Starling does acknowledge that there are important differences and discontinuities between the inner-biblical interpretation practiced by the canonical authors and the hermeneutical task of contemporary readers. In his words, biblical hermeneutics is a realm in which “we are always apprentices” (p.206). Broadly speaking, the aims of Starling’s work are actually pretty modest. He isn’t trying to propose an all-encompassing remedy for the distinctive challenges of Protestant hermeneutics. Nevertheless, he does believe that we can learn something about the art of interpretation from the biblical authors themselves:
[A]n increase in our attentiveness to the interpretive practices of the biblical writers and a readiness to educate our interpretive faculties in light of these practices should work as a healthy corrective to the worst excesses of interpretive arbitrariness and foster a healthier and more faithful interpretive conversation. (p.20)
The majority of the book is made up of essays—Starling calls them “case studies in inner-biblical hermeneutics”—looking at topics like the hermeneutics of delight in the Psalter, the hermeneutics of obedience in Matthew, and the hermeneutics of exhortation in Hebrews, among others (pp.vii-viii). In each chapter, he spends most of his time dwelling on an interpretive issue dealt with by a biblical writer, attempting to think through how the “habits of mind and heart” displayed by the biblical authors can help readers better learn “what it means to receive the biblical writings as Holy Scripture and… appropriate their words in our own situation” (pp.20-21). Some of the essays seemed a bit fuzzy, making it difficult to discern how exactly they were supposed to shed light on the interpretive habits Christians should cultivate. However, there were also some very interesting essays, especially his chapters on the interpretive riches in the Psalms, Luke, and Hebrews.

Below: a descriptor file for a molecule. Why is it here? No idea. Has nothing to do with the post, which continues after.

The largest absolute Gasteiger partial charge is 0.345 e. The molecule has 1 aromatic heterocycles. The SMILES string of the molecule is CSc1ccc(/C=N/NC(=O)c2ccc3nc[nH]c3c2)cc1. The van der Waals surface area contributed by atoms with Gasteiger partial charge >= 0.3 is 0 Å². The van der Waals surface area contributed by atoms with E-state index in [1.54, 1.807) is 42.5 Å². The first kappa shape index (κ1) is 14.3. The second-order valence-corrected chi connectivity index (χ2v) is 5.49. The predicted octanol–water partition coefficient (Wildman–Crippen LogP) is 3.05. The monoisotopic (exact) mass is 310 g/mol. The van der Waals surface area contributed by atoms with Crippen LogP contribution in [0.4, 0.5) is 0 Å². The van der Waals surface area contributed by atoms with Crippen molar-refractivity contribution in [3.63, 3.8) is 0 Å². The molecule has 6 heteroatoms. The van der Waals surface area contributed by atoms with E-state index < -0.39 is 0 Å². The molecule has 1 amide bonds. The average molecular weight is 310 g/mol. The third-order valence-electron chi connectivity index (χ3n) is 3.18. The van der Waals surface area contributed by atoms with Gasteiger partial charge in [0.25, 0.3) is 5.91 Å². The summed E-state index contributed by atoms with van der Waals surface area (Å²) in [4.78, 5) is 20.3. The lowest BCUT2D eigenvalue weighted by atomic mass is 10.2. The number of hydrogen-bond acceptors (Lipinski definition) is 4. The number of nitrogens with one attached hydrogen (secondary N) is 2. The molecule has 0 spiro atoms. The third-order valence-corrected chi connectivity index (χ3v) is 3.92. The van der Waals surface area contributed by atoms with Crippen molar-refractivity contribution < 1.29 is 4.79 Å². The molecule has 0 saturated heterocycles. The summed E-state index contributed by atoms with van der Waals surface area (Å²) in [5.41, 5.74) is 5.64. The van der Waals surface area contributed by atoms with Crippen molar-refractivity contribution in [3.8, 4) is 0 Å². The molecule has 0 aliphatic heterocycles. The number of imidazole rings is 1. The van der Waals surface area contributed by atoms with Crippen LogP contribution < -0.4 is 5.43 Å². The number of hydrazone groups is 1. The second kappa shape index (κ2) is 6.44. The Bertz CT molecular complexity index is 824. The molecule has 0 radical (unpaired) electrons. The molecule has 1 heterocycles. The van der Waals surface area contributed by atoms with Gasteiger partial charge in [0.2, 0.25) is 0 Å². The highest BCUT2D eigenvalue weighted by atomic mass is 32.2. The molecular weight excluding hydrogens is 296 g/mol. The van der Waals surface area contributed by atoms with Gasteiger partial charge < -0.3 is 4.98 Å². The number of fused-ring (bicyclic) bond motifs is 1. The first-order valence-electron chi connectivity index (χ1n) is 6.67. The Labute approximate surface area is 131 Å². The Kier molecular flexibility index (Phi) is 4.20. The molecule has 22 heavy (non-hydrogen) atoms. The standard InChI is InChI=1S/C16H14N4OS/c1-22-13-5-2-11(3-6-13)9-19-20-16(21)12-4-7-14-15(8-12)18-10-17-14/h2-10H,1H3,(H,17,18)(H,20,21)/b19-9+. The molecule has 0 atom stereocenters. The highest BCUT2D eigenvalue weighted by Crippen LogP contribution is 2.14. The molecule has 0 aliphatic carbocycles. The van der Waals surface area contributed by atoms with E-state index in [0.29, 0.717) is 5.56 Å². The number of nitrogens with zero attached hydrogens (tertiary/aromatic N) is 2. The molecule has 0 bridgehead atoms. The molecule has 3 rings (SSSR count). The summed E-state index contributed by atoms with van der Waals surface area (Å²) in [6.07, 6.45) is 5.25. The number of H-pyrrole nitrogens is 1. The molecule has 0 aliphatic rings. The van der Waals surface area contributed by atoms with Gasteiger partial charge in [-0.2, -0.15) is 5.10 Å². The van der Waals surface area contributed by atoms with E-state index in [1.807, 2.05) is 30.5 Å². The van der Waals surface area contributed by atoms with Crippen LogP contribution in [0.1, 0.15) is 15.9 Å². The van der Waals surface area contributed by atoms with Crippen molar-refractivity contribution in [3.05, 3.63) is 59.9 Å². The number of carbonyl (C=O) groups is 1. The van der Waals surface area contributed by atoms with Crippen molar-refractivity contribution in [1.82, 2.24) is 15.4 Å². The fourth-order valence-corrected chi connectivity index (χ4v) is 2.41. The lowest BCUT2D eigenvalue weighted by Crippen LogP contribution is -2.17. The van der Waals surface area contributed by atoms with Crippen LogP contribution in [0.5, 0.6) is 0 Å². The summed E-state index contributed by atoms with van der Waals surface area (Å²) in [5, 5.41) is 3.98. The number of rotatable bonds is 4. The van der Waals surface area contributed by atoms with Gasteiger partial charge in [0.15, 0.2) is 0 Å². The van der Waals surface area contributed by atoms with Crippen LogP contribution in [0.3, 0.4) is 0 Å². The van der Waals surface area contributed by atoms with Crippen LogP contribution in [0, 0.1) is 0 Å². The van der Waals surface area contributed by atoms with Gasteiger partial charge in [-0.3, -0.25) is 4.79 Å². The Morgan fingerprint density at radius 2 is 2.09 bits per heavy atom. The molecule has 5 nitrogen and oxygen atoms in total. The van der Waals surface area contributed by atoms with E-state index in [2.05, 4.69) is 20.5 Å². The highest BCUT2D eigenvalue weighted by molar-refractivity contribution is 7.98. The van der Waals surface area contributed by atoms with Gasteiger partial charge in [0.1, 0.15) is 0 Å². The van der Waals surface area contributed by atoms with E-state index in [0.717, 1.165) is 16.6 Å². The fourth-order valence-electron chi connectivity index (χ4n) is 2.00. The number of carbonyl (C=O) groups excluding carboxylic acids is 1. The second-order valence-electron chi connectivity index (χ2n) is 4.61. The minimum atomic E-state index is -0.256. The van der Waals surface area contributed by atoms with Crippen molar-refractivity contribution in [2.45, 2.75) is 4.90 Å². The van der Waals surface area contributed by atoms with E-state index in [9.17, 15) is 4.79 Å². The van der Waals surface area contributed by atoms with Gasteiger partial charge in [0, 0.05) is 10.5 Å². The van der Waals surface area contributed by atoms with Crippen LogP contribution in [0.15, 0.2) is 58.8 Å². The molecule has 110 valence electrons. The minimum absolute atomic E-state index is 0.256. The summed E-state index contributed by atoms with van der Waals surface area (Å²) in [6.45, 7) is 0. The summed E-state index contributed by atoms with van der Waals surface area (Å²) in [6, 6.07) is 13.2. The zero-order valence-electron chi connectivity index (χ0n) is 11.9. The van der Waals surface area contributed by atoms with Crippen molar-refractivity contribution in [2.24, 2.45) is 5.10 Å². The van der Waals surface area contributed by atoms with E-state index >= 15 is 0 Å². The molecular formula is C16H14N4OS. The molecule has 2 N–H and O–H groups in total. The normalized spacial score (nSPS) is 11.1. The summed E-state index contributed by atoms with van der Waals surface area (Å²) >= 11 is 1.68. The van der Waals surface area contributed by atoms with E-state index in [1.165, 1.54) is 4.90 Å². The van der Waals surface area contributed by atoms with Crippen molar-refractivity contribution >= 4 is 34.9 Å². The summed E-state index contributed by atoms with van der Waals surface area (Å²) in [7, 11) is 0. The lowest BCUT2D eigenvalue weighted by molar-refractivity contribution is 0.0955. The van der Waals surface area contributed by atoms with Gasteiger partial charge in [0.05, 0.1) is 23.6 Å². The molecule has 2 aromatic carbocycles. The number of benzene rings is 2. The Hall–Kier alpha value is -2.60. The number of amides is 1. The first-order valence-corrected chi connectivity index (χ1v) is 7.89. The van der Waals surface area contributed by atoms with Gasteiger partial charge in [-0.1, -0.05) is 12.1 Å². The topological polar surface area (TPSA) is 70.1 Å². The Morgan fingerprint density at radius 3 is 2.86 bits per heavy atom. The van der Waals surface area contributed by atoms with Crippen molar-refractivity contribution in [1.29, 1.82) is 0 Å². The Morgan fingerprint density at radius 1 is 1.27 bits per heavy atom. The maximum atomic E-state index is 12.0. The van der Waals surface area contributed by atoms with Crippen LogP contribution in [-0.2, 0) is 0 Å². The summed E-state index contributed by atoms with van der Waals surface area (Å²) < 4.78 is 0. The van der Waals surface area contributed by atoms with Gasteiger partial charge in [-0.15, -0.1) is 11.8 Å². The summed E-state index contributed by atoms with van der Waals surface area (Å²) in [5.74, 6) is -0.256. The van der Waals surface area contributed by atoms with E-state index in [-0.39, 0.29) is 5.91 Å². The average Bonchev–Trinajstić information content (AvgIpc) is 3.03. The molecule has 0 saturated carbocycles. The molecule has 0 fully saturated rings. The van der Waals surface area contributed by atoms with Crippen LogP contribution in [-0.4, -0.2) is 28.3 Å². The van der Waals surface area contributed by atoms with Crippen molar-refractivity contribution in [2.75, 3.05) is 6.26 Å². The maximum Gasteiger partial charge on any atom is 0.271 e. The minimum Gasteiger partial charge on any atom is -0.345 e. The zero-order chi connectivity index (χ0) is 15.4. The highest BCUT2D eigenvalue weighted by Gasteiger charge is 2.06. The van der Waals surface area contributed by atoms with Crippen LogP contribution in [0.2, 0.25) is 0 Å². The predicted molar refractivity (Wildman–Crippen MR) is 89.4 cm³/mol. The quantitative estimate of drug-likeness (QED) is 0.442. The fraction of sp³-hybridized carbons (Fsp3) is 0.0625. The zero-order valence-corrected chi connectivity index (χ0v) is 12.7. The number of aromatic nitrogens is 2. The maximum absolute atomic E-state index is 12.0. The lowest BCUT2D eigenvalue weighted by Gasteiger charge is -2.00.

Starling’s book enters into ongoing discussions regarding the nature and ongoing validity of Apostolic hermeneutics carried on by people like Richard Longenecker (Biblical Exegesis in the Apostolic Period), Richard Hays (Echoes of Scripture in the Letters of Paul and Echoes of Scripture in the Gospels), and Peter Enns (Inspiration and Incarnation). While he does spend a little time dealing with these discussions, he unfortunately moves past them rather quickly. Given that this is a book about learning to more wisely interpret Scripture by studying the work of the biblical writers, this seems like a relevant subject that I wish he had wrestled with more deeply. On a more positive note, I was fascinated by Starling’s exploration of the different dimensions of the maxim “Scripture is its own interpreter.” His discussion of the passive, active, and reflexive dimensions of the phrase was for me one of the most intriguing parts of the book as a whole.
Hermeneutics as Apprenticeship might not solve the problem of pervasive interpretive pluralism in the Protestant world, but it does point people towards the value of being more attentive readers of Scripture, and it underscores the fact that interpretation is both unavoidable and (in some ways) more of an art than a science. Starling’s proposal for thinking of hermeneutics as a process of apprenticeship was also quite helpful. It strikes the imagination and lends deeper meaning to the years of bible reading and discussion that go into the long-term rhythms of most local Christian communities. I think many readers will benefit from Starling’s work.
*Disclosure: I received this book free from Baker Academic for review purposes. The opinions I have expressed are my own, and I was not required to write a positive review.